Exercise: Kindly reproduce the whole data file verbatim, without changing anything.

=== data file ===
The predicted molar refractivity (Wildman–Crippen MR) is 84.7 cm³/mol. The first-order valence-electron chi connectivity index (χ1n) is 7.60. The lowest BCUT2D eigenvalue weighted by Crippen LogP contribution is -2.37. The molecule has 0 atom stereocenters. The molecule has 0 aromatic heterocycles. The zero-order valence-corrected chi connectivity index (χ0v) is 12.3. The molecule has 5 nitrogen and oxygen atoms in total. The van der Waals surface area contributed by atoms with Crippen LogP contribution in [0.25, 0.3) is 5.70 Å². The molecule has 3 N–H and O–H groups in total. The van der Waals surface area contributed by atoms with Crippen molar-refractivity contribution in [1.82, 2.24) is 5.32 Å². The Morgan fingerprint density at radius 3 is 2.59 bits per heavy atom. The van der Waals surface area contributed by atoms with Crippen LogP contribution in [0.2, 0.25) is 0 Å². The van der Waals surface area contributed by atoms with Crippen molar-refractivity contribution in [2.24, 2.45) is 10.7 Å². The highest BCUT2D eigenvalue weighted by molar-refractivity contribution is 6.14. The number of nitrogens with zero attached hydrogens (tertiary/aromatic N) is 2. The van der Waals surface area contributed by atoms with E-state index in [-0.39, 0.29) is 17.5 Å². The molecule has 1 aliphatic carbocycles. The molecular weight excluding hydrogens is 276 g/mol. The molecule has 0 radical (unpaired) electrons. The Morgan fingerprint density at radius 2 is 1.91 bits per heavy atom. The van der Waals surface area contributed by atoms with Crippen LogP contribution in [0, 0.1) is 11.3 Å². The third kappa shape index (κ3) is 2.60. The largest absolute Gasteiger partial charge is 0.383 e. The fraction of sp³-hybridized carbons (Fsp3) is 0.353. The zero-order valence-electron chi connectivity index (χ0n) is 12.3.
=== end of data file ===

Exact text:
The predicted molar refractivity (Wildman–Crippen MR) is 84.7 cm³/mol. The first-order valence-electron chi connectivity index (χ1n) is 7.60. The lowest BCUT2D eigenvalue weighted by Crippen LogP contribution is -2.37. The molecule has 0 atom stereocenters. The molecule has 0 aromatic heterocycles. The zero-order valence-corrected chi connectivity index (χ0v) is 12.3. The molecule has 5 nitrogen and oxygen atoms in total. The van der Waals surface area contributed by atoms with Crippen LogP contribution in [0.25, 0.3) is 5.70 Å². The molecule has 3 N–H and O–H groups in total. The van der Waals surface area contributed by atoms with Crippen molar-refractivity contribution in [1.82, 2.24) is 5.32 Å². The Morgan fingerprint density at radius 3 is 2.59 bits per heavy atom. The van der Waals surface area contributed by atoms with Crippen LogP contribution in [0.2, 0.25) is 0 Å². The van der Waals surface area contributed by atoms with Crippen molar-refractivity contribution in [2.24, 2.45) is 10.7 Å². The highest BCUT2D eigenvalue weighted by molar-refractivity contribution is 6.14. The number of nitrogens with zero attached hydrogens (tertiary/aromatic N) is 2. The van der Waals surface area contributed by atoms with E-state index in [-0.39, 0.29) is 17.5 Å². The molecule has 1 aliphatic carbocycles. The molecular weight excluding hydrogens is 276 g/mol. The molecule has 0 radical (unpaired) electrons. The Morgan fingerprint density at radius 2 is 1.91 bits per heavy atom. The van der Waals surface area contributed by atoms with Crippen LogP contribution in [0, 0.1) is 11.3 Å². The third kappa shape index (κ3) is 2.60. The largest absolute Gasteiger partial charge is 0.383 e. The fraction of sp³-hybridized carbons (Fsp3) is 0.353. The zero-order valence-electron chi connectivity index (χ0n) is 12.3.